• Hearing footsteps or voices, opening doors or windows.
  • The feeling of being lifted up.
  • The feeling that someone is sitting on your chest (an evil presence).
  • The letter or strange patterns appear on the wall, sometimes written in blood.
  • The feeling that someone is present in the room, a shadow or person dressed in black.

Because sleep paralysis is a thing of all times and for all kinds of people, it is sometimes associated with paranormal events; one experiences the hallucinations as something outside our world. There are three paranormal experiences that often keep coming back.

Old Hag Syndrome 

The most common hallucination is one that isn’t very fresh: the feeling that there is a demonic creature sitting on your chest, trying to suffocate you. It is very obvious that many folk legends have arisen from this, such as the Incubus: a male demon that sat on the chests of women in the night with the intention of raping them. The legend of the Incubus can be found in different cultures around the world, and has also been the inspiration for many books and works of art, for example, the well-known painting ‘The Nightmare’ by John Henry Fuseli, and also seems to be the inspiration for folk legends such as for example vampires.

Withdrawal 

Also called an ‘out of body experience’. People who experience this have the feeling that they rise above their own body, float upwards, and can look down on their own, still sleeping bodies. This can be a very surreal and terrifying sensation. A malfunction in the coordination of brain activity and muscle tension could be an explanation.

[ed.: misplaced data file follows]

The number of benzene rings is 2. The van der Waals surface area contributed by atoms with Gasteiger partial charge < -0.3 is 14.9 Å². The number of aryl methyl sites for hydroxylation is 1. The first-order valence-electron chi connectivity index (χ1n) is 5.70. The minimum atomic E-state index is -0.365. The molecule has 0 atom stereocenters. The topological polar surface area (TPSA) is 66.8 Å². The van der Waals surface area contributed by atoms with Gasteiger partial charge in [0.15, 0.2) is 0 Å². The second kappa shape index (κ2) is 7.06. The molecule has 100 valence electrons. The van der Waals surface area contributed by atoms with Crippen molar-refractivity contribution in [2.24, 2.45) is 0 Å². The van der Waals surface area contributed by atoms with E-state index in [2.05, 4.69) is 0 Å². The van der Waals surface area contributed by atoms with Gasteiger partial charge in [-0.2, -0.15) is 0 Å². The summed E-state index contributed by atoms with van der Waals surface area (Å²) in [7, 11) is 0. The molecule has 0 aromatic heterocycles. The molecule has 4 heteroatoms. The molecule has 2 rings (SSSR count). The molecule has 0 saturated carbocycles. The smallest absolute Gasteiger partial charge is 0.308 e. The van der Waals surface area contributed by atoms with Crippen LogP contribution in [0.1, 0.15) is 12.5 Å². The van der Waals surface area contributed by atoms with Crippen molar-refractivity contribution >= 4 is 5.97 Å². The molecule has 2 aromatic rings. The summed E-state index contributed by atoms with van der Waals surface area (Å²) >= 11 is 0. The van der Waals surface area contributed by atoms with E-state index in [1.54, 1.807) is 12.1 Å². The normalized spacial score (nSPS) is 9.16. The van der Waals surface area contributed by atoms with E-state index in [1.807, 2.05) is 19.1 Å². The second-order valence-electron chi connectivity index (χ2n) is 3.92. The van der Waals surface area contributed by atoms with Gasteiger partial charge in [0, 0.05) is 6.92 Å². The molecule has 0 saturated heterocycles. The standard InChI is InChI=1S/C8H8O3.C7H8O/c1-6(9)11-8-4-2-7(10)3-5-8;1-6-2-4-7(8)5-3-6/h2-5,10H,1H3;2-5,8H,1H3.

Read Also: Myths vs Facts – A Sleep Apnea Revelation

Sleep paralysis can be very frightening. Here are a few causes, solutions, and pointers for sleep paralysis…

Sleep paralysis is not supernatural

Because of the hallucinations, sleep paralysis is often associated with supernatural phenomena. However, sleep paralysis has nothing to do with ghosts, monsters or aliens. While the experience of ghostly apparitions can be very realistic, they are similar to sensations and events in a nightmare. However, the nightmare comes across as exceptionally real because you feel like you are already awake.

The paralysis doesn’t last very long

Sleep paralysis has many degrees. There are those who sporadically cannot wake up… And there are those who go through profound and dramatic sleep paralysis up to 10 times per sleep cycle. Usually, sleep paralysis only lasts 1 to 3 minutes, but it feels like an eternity.

Sleep paralysis can feel like ‘disembarking’

During sleep paralysis, some people experience a sensation as if they are floating above their bed or even rising above their own body. If you are spiritually inclined, you might call this principle “out of position” or a “near-death experience”. However, this experience is completely earthly and is caused by, among other things, your brain activity, blood pressure and sense of balance during sleep.